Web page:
This post will discuss conotoxins as a source of painkillers, as we continue to celebrate National Pain Week in Australia.
What is it?
Cone snails (marine molluscs of the genus Conus) immobilise their prey by using a cocktail of peptides. These conopeptides or conotoxins from the venom of cone snails are active against receptors and ion channels. Conopeptides are over 100 times more potent than morphine, and they lack many of the side effects of current treatments. One conopeptide (x- MVIIA which is marketed as Prialt or ziconotide) is currently available for the treatment of chronic pain, although many more are in trials.
These drugs still need to be injected, however, researchers are aiming to develop these compounds into an orally active pill or tablet form.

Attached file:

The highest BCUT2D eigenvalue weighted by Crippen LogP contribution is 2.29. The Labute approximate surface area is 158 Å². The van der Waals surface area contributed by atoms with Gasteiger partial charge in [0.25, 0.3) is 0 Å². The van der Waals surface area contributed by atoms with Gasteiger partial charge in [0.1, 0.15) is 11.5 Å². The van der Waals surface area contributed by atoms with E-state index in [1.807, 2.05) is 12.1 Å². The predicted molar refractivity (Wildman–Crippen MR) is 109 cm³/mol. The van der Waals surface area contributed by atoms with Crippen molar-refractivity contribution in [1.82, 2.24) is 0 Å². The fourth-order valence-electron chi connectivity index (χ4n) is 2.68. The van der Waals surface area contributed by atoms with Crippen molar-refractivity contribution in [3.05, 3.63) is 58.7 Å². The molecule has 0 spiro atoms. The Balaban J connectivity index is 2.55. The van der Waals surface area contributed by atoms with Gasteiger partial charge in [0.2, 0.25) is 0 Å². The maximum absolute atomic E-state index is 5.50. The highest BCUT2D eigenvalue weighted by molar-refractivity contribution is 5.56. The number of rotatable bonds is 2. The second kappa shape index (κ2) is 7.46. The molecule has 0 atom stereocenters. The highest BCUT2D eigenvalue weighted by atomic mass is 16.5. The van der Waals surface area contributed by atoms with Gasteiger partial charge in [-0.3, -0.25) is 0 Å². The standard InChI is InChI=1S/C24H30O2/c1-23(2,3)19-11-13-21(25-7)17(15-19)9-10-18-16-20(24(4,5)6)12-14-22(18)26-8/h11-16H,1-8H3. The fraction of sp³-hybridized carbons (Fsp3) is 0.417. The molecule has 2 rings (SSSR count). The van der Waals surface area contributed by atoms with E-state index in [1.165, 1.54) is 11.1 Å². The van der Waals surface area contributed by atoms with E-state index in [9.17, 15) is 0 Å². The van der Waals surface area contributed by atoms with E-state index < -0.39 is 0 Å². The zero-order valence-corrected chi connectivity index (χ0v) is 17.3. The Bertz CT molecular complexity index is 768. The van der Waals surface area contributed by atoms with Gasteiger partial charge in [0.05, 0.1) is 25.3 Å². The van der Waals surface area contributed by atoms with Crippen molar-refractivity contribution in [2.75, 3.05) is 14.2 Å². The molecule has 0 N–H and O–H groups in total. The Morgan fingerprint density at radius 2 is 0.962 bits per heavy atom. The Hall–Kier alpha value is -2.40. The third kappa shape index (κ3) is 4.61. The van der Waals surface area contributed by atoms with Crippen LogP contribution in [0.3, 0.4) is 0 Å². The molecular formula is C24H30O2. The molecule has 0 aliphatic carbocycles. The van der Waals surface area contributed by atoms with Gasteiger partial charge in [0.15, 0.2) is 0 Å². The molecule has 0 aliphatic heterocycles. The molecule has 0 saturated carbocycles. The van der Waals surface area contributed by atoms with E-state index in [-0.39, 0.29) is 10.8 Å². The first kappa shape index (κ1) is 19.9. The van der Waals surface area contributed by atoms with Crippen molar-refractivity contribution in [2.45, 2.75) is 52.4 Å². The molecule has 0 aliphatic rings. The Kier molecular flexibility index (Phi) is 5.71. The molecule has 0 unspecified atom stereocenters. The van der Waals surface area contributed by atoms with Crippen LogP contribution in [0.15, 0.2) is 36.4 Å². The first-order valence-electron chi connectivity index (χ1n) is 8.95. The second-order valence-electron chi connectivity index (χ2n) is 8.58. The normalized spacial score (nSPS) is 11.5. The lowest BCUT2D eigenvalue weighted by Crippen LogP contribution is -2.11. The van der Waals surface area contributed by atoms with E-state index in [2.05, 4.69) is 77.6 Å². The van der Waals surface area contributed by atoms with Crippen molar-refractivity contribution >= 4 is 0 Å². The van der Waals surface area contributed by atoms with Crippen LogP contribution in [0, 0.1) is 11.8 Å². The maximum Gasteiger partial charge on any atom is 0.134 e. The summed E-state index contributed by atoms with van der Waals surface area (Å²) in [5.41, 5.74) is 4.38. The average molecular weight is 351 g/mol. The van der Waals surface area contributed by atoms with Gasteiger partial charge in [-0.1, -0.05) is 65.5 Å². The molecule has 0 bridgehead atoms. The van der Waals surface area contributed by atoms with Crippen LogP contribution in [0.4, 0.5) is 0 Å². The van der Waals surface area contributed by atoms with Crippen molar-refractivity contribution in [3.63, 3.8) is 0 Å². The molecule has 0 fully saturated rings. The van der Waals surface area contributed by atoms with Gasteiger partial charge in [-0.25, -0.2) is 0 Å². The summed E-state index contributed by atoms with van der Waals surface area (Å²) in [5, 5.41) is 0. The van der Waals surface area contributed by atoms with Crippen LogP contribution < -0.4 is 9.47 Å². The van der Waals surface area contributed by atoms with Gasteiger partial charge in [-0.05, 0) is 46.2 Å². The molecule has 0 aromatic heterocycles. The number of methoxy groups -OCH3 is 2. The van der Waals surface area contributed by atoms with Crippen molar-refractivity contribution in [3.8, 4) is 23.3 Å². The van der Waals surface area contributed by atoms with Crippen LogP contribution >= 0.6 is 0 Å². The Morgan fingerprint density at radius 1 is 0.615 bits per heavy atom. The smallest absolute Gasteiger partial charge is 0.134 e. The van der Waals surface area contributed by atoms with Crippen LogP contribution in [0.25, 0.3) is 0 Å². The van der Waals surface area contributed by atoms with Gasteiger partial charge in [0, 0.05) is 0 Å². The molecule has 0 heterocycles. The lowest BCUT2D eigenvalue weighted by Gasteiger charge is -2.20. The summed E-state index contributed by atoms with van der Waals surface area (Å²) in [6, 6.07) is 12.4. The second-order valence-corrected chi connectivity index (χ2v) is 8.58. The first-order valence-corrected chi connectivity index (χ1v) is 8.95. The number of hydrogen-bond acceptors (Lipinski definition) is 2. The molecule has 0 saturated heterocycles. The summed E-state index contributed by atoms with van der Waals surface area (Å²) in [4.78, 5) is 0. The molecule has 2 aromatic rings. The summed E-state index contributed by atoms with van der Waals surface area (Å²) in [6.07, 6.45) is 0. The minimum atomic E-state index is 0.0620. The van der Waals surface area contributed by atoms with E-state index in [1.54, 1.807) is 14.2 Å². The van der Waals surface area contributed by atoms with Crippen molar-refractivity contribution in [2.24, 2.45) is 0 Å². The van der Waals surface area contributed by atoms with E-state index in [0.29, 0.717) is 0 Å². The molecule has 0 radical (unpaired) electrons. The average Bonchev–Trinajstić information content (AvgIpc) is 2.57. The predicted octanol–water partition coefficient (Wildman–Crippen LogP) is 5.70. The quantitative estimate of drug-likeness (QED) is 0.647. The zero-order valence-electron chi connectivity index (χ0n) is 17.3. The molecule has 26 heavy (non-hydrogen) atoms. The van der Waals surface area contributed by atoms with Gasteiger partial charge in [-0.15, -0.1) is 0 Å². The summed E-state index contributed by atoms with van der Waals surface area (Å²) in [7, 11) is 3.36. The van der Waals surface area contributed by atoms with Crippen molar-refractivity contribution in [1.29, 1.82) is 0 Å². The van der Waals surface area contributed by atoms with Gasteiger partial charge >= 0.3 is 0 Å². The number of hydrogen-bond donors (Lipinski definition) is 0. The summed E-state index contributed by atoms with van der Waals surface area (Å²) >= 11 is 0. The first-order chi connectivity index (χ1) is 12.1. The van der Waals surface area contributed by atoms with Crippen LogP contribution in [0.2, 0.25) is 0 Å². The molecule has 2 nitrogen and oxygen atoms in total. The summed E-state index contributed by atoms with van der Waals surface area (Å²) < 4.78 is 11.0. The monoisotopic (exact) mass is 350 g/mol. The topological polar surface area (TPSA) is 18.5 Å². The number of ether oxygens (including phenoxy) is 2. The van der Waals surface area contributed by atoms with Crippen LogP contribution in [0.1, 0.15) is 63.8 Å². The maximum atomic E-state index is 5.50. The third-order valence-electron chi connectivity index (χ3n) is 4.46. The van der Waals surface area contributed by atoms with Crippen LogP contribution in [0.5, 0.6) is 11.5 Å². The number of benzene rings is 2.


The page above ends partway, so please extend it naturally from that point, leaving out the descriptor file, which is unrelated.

Here we are looking at the structure of an alpha-conotoxin (PnIB) from Conus pennaceus. This toxin blocks the nicotinic acetylcholine receptor at nerve cells and muscles.
What does it look like?
Conpeptides such as PnIB are small peptides (10 to 30 amino acids) and have one or more disulfide bonds. The structure of PnIB has two disulfide bonds (yellow) that constrain and stabilize the small peptide. The structure is further stabilized by 21 intramolecular, 3 intermolecular, and 35 water-associated hydrogen bonds
Image generated by Pymol (http://www.pymol.org/) using the coordinates from the protein data bank (accession code: 1AKG).
Where did it come from?
The 1.1 Å resolution crystal structure of alpha-conotoxin PnIB was determined by researchers at the University of Queensland’s Institute for Molecular Bioscience and published in Biochemistry in 1998.